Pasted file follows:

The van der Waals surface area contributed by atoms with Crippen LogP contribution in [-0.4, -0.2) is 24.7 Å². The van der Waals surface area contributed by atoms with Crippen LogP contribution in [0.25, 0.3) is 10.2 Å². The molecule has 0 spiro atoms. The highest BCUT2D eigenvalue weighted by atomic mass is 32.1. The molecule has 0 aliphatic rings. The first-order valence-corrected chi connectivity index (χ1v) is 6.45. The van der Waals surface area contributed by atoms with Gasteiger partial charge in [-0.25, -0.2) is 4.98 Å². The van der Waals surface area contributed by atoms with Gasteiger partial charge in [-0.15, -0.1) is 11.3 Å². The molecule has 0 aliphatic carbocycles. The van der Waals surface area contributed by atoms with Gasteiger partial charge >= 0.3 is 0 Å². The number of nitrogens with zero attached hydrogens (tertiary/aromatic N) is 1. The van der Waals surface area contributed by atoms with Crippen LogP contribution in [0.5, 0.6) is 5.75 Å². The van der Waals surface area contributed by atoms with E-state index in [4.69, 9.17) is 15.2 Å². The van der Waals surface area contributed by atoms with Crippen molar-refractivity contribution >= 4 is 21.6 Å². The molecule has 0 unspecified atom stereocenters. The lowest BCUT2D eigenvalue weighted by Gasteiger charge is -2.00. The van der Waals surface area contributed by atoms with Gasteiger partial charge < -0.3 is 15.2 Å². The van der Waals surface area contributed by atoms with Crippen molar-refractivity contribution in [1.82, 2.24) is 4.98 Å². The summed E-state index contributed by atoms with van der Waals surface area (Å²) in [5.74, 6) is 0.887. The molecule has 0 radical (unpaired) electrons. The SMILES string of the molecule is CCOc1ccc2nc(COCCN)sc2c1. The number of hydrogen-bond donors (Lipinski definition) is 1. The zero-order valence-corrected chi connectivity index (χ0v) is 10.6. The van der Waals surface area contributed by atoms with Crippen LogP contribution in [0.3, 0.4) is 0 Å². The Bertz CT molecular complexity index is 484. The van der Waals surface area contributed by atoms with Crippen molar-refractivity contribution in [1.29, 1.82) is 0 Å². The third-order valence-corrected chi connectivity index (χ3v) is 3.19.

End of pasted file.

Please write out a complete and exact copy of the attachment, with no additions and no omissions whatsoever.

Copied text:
The van der Waals surface area contributed by atoms with Crippen LogP contribution in [-0.4, -0.2) is 24.7 Å². The van der Waals surface area contributed by atoms with Crippen LogP contribution in [0.25, 0.3) is 10.2 Å². The molecule has 0 spiro atoms. The highest BCUT2D eigenvalue weighted by atomic mass is 32.1. The molecule has 0 aliphatic rings. The first-order valence-corrected chi connectivity index (χ1v) is 6.45. The van der Waals surface area contributed by atoms with Gasteiger partial charge in [-0.25, -0.2) is 4.98 Å². The van der Waals surface area contributed by atoms with Gasteiger partial charge in [-0.15, -0.1) is 11.3 Å². The molecule has 0 aliphatic carbocycles. The van der Waals surface area contributed by atoms with Gasteiger partial charge >= 0.3 is 0 Å². The number of nitrogens with zero attached hydrogens (tertiary/aromatic N) is 1. The van der Waals surface area contributed by atoms with Crippen LogP contribution in [0.5, 0.6) is 5.75 Å². The van der Waals surface area contributed by atoms with E-state index in [4.69, 9.17) is 15.2 Å². The van der Waals surface area contributed by atoms with Crippen molar-refractivity contribution >= 4 is 21.6 Å². The molecule has 0 unspecified atom stereocenters. The lowest BCUT2D eigenvalue weighted by Gasteiger charge is -2.00. The van der Waals surface area contributed by atoms with Gasteiger partial charge < -0.3 is 15.2 Å². The van der Waals surface area contributed by atoms with Crippen molar-refractivity contribution in [1.82, 2.24) is 4.98 Å². The summed E-state index contributed by atoms with van der Waals surface area (Å²) in [5.74, 6) is 0.887. The molecule has 0 radical (unpaired) electrons. The SMILES string of the molecule is CCOc1ccc2nc(COCCN)sc2c1. The number of hydrogen-bond donors (Lipinski definition) is 1. The zero-order valence-corrected chi connectivity index (χ0v) is 10.6. The van der Waals surface area contributed by atoms with Crippen LogP contribution in [0.3, 0.4) is 0 Å². The Bertz CT molecular complexity index is 484. The van der Waals surface area contributed by atoms with Crippen molar-refractivity contribution in [1.29, 1.82) is 0 Å². The third-order valence-corrected chi connectivity index (χ3v) is 3.19.